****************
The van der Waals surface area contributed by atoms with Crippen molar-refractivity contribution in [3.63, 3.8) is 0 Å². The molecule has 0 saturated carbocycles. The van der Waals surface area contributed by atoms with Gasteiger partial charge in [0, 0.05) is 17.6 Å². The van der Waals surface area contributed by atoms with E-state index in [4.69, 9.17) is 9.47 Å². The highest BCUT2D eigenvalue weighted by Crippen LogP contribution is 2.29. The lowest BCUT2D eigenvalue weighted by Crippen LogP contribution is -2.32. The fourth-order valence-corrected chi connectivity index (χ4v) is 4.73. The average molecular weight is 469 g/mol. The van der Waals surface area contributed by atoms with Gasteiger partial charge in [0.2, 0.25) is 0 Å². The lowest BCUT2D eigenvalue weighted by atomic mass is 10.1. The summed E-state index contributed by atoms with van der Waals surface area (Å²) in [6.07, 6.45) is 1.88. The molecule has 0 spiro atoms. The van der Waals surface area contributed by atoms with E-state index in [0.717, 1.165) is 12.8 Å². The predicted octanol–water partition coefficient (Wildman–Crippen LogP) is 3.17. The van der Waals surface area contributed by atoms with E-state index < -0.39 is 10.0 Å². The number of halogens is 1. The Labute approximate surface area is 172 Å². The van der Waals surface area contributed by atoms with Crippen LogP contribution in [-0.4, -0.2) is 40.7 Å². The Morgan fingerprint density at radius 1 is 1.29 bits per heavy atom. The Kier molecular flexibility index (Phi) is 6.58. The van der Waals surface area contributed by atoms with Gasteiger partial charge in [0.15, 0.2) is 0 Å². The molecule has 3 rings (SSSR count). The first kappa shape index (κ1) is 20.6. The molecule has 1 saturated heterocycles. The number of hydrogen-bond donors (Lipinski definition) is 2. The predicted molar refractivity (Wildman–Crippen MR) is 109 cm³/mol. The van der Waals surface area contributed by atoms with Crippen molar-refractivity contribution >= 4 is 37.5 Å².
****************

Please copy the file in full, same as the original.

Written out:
The van der Waals surface area contributed by atoms with Crippen molar-refractivity contribution in [3.63, 3.8) is 0 Å². The molecule has 0 saturated carbocycles. The van der Waals surface area contributed by atoms with Gasteiger partial charge in [0, 0.05) is 17.6 Å². The van der Waals surface area contributed by atoms with E-state index in [4.69, 9.17) is 9.47 Å². The highest BCUT2D eigenvalue weighted by Crippen LogP contribution is 2.29. The lowest BCUT2D eigenvalue weighted by Crippen LogP contribution is -2.32. The fourth-order valence-corrected chi connectivity index (χ4v) is 4.73. The average molecular weight is 469 g/mol. The van der Waals surface area contributed by atoms with Gasteiger partial charge in [0.2, 0.25) is 0 Å². The lowest BCUT2D eigenvalue weighted by atomic mass is 10.1. The summed E-state index contributed by atoms with van der Waals surface area (Å²) in [6.07, 6.45) is 1.88. The molecule has 0 spiro atoms. The van der Waals surface area contributed by atoms with E-state index in [0.717, 1.165) is 12.8 Å². The predicted octanol–water partition coefficient (Wildman–Crippen LogP) is 3.17. The van der Waals surface area contributed by atoms with E-state index < -0.39 is 10.0 Å². The number of halogens is 1. The Labute approximate surface area is 172 Å². The van der Waals surface area contributed by atoms with Crippen LogP contribution in [-0.4, -0.2) is 40.7 Å². The Morgan fingerprint density at radius 1 is 1.29 bits per heavy atom. The Kier molecular flexibility index (Phi) is 6.58. The van der Waals surface area contributed by atoms with Gasteiger partial charge in [0.15, 0.2) is 0 Å². The molecule has 3 rings (SSSR count). The first kappa shape index (κ1) is 20.6. The molecule has 1 saturated heterocycles. The number of hydrogen-bond donors (Lipinski definition) is 2. The predicted molar refractivity (Wildman–Crippen MR) is 109 cm³/mol. The van der Waals surface area contributed by atoms with Crippen molar-refractivity contribution >= 4 is 37.5 Å².